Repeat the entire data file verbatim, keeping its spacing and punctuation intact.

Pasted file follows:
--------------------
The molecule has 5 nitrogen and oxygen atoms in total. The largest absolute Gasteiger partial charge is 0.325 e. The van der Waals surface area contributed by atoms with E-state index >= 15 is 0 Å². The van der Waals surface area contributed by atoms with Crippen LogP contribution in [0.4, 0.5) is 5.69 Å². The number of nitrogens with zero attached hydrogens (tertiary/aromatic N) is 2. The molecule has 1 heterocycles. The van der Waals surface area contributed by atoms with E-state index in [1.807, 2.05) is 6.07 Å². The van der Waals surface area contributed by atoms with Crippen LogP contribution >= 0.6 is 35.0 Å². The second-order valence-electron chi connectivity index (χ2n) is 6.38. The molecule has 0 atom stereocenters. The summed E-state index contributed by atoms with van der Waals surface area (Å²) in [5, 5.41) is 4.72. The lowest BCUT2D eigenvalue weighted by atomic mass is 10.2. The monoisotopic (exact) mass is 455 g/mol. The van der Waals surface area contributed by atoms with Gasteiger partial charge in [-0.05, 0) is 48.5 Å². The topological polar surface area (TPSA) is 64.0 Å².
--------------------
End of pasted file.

The molecule has 5 nitrogen and oxygen atoms in total. The largest absolute Gasteiger partial charge is 0.325 e. The van der Waals surface area contributed by atoms with E-state index >= 15 is 0 Å². The van der Waals surface area contributed by atoms with Crippen LogP contribution in [0.4, 0.5) is 5.69 Å². The number of nitrogens with zero attached hydrogens (tertiary/aromatic N) is 2. The molecule has 1 heterocycles. The van der Waals surface area contributed by atoms with E-state index in [1.807, 2.05) is 6.07 Å². The van der Waals surface area contributed by atoms with Crippen LogP contribution >= 0.6 is 35.0 Å². The second-order valence-electron chi connectivity index (χ2n) is 6.38. The molecule has 0 atom stereocenters. The summed E-state index contributed by atoms with van der Waals surface area (Å²) in [5, 5.41) is 4.72. The lowest BCUT2D eigenvalue weighted by atomic mass is 10.2. The monoisotopic (exact) mass is 455 g/mol. The van der Waals surface area contributed by atoms with Gasteiger partial charge in [-0.05, 0) is 48.5 Å². The topological polar surface area (TPSA) is 64.0 Å².